The Court’s renewed focus on the language of the law passed by Congress, and its guidance in how to apply it in practice, is welcome. The doors of the federal courthouse should always remain open to protect all Americans — and black Americans in particular, given the nation’s painful history — from laws that result in real discrimination in who is able to vote. But federal law was never intended to put every state in the Union in a permanent straitjacket to the point where even temporary emergency voting rules adopted to manage a once-in-a-century pandemic can never be revisited. Brnovich is bad news for junk lawsuits such as the Justice Department’s suit against Georgia. But it is good news for letting the people’s representatives protect free, fair, open, and orderly elections. Trust in democracy requires nothing less.
Read the whole thing.
David French: Loving Your Country Means Teaching Its History Honestly
Conservatives and Republicans have pushed back hard against Critical Race Theory, the 1619 Project and so-called “anti-racism” dogma, and for good reason. This, however, does not mean that there is no value in facing uncomfortable facts about American history. David French writes at Time that a clear-eyed view of the past is in no way a conflict with love of country; on the contrary, it demonstrates a willingness to learn from past mistakes (or even past evils) and how they have been overcome, and also reveal the work that is still left to do to become a more perfect union.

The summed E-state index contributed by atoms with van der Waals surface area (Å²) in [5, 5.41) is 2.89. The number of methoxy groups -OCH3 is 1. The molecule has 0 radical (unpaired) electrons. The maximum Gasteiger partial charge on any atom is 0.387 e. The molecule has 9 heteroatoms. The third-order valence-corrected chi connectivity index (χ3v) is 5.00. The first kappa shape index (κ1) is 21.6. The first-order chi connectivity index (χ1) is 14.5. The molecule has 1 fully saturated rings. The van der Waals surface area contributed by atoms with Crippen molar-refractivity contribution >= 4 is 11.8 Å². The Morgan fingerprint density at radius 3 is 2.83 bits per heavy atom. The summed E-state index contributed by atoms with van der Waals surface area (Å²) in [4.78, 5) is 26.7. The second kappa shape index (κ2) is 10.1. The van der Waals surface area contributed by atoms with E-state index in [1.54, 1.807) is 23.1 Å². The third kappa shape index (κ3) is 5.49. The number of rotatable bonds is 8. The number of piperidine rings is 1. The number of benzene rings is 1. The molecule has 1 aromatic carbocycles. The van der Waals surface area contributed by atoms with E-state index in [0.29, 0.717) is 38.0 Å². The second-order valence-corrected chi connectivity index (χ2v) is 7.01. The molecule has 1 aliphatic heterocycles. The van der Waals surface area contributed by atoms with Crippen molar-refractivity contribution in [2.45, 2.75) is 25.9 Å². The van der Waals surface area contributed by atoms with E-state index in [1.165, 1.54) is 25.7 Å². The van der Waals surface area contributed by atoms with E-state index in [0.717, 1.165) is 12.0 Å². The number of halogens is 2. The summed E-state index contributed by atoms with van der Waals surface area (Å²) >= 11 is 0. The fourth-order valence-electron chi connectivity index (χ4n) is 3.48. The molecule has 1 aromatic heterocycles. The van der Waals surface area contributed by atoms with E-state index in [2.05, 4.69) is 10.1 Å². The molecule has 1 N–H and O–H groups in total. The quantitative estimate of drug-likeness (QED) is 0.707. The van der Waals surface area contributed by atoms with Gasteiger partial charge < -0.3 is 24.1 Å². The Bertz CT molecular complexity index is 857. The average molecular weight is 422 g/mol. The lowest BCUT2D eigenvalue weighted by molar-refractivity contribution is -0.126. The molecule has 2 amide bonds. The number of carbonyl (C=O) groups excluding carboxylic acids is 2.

[S]everal days ago I participated in a fascinating online conversation centered around the question, “When did you first learn about the post-Reconstruction era in the American South?” This was an era of terrifying violence and repression, the era that implemented Jim Crow, and the era that ultimately helped trigger a massive “great migration” where millions of Black Americans fled their homes in the South for cities in the North and West.
I did not learn about these events in my Kentucky public school education. I didn’t learn about, for example, the Tulsa Race Massacre of 1921 or the Wilmington Insurrection of 1898 until I was well in my 40s.
Had I rooted my love of country in the greatness of American history—and there is undeniable greatness—then learning the sheer extent of post-Civil War violent racial oppression would have been deeply disorienting. And it is often disorienting to those who are not taught to stare history in the face, to confront evil and cowardice even as we celebrate virtue and courage.
We should approach history with a sense of curiosity and security. You won’t make me hate my home. You can, however, motivate me to preserve what is pristine and repair what is broken. You can make me proud of the beauty and sorry for the injustice.
My own family story mirrors the best and worst of our national story. There’s heroism. Ancestors served in Valley Forge and traveled across the ocean to fight in two world wars. There’s betrayal. In the Civil War, the vast majority of my family wore gray. I’m grateful for their virtues, and I’m convicted by their sins. Together, they help motivate me to seek justice in my own turn on this earth.
Read it all at Time.
Battles lines have been drawn on anti-CRT legislation. Christopher Rufo is pushing back against some conservative heavy hitters:
A related conversation on anti-CRT legislation:
And finally, anecdotal evidence, but powerful nonetheless, on how Critical Race Theory is impacting education whether or not it’s being taught directly to students: